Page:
The most likely option remains the San Antonio Spurs’ Rudy Gay. He may have just turned 34, but he’s got the length and veteran smarts the Warriors need, and after a little bit of step back this season Gay acquitted himself very nicely in the bubble. The Spurs are likely looking to get younger and shed some salary, so it wouldn’t cost the Warriors much to get their hands on him. And while Gay may be more of a stop-gap option than full-on wing stopper, at the very least his $14.5m contract could be very helpful in a larger deal come the trade deadline.
Step 3: Get a player who can help now in the draft
The Warriors face a very tricky decision in the 2020 draft, assuming they aren’t able to swing a trade for Smart. With the second overall pick, they can’t get too cute. They need to take the best player available rather than draft on fit or position. But with their window firmly open the one thing they do need is a player who can help now.
The Warriors are not helped by all the restrictions on the usual draft process. They’ll be leaning heavily on their analytical models to help guide their decision. A lot will ride on their appetite to take a risk on the future of rawer prospects like Georgia’s Anthony Edwards or Wiseman.
Their best option may well end up being the NCAA Player of the Year, Dayton’s Obi Toppin, who is hands down the best player available in the draft right now. He’s got work to do on the defensive end, but with an elite versatile offensive skillset, sharp basketball IQ, and tremendous vertical athleticism, Toppin should have an impact in the NBA straight away.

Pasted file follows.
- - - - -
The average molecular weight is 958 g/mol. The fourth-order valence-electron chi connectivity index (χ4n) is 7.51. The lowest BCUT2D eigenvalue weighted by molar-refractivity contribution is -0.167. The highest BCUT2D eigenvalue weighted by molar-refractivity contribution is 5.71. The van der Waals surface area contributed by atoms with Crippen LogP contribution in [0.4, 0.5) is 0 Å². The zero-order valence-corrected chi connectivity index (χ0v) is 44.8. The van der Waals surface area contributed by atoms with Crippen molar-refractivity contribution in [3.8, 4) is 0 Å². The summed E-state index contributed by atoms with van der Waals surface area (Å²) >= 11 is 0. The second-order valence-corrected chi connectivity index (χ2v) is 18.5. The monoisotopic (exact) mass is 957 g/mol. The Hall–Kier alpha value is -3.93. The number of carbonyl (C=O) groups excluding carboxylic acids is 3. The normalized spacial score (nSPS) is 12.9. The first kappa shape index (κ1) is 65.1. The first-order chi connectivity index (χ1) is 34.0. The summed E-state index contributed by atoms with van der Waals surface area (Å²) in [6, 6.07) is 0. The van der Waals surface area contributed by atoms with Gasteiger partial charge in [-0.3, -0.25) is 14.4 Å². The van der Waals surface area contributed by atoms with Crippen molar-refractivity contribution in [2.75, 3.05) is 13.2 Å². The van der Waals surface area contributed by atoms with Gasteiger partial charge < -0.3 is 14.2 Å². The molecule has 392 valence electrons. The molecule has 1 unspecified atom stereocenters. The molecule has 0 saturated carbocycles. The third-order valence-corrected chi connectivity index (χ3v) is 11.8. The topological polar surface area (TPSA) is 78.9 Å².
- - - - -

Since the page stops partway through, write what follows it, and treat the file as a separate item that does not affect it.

And while Toppin’s age — he turned 22 in March — might scare some teams away, for the Warriors that just means he’s ready to plug in and play.
Step 4: Use Minnesota’s 2021 first round pick to get their next star
The Warriors can not afford to throw away their shot at making the 2021 NBA Finals. But it doesn’t mean they should mortgage their whole future. Their core should still have a few seasons left, and one never knows how things will change in the NBA. If the Warriors do make it back to the NBA Finals, they will want to stay there.
Golden State has one massive card up their sleeve to play in the Minnesota Timberwolves’ 2021 first-round pick. It may be top-three protected, but next year’s draft is projected to be a much deeper class, with star talent at the NBA’s premium wing position. There is a very real chance that pick will net a better player than this year’s second overall pick even if it’s in the 5-10 range.
That Minnesota 2021 pick is the asset that sets up the Warriors’ future and could extend their window. It is the piece that can acquire the star who will take them into the next era of Warriors basketball. That could mean taking a player in the 2021 draft, or it could mean looking to use it as the centerpiece of deal for the next disgruntled superstar. Such an opportunity may well come as soon as next season’s NBA trade deadline, but whatever the Warriors do they need to make sure they strike at the optimum moment to maximize this valuable asset.
This year’s NBA Finals will go ahead without the Golden State Warriors. But if they prepare Green for a deep playoff run, get creative to find a wing stopper, and find some help in the draft, the Warriors could well be the ones returning to the NBA Finals next season. And if Golden State can use Minnesota’s 2021 pick to find their next star, they could have a shot at staying there for some time.